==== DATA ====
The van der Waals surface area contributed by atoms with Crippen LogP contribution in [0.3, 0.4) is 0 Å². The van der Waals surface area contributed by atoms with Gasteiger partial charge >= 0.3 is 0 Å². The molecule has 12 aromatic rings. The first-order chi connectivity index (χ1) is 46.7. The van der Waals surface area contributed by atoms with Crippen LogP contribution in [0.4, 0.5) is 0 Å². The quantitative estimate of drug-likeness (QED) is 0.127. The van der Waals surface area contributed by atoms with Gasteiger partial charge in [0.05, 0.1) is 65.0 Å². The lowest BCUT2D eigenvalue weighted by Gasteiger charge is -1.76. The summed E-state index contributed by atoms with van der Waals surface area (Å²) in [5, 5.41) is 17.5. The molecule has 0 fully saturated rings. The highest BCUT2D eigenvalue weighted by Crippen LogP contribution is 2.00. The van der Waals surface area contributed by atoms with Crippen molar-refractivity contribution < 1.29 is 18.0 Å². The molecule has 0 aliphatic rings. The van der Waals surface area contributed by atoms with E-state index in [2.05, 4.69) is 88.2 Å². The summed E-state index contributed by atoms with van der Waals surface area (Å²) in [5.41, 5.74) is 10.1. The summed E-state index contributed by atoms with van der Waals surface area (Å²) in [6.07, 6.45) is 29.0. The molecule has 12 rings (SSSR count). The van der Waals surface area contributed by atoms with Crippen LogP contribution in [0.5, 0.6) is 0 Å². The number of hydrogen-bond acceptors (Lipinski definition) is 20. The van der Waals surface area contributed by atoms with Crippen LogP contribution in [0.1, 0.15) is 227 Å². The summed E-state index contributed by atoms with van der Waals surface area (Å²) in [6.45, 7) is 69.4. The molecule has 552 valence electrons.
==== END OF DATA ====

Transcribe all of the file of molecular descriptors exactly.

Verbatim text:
The van der Waals surface area contributed by atoms with Crippen LogP contribution in [0.3, 0.4) is 0 Å². The van der Waals surface area contributed by atoms with Gasteiger partial charge >= 0.3 is 0 Å². The molecule has 12 aromatic rings. The first-order chi connectivity index (χ1) is 46.7. The van der Waals surface area contributed by atoms with Crippen LogP contribution in [0.4, 0.5) is 0 Å². The quantitative estimate of drug-likeness (QED) is 0.127. The van der Waals surface area contributed by atoms with Gasteiger partial charge in [0.05, 0.1) is 65.0 Å². The lowest BCUT2D eigenvalue weighted by Gasteiger charge is -1.76. The summed E-state index contributed by atoms with van der Waals surface area (Å²) in [5, 5.41) is 17.5. The molecule has 0 fully saturated rings. The highest BCUT2D eigenvalue weighted by Crippen LogP contribution is 2.00. The van der Waals surface area contributed by atoms with Crippen molar-refractivity contribution < 1.29 is 18.0 Å². The molecule has 0 aliphatic rings. The van der Waals surface area contributed by atoms with E-state index in [2.05, 4.69) is 88.2 Å². The summed E-state index contributed by atoms with van der Waals surface area (Å²) in [5.41, 5.74) is 10.1. The summed E-state index contributed by atoms with van der Waals surface area (Å²) in [6.07, 6.45) is 29.0. The molecule has 12 rings (SSSR count). The van der Waals surface area contributed by atoms with Crippen LogP contribution in [0.5, 0.6) is 0 Å². The number of hydrogen-bond acceptors (Lipinski definition) is 20. The van der Waals surface area contributed by atoms with Crippen LogP contribution in [0.1, 0.15) is 227 Å². The summed E-state index contributed by atoms with van der Waals surface area (Å²) in [6.45, 7) is 69.4. The molecule has 552 valence electrons.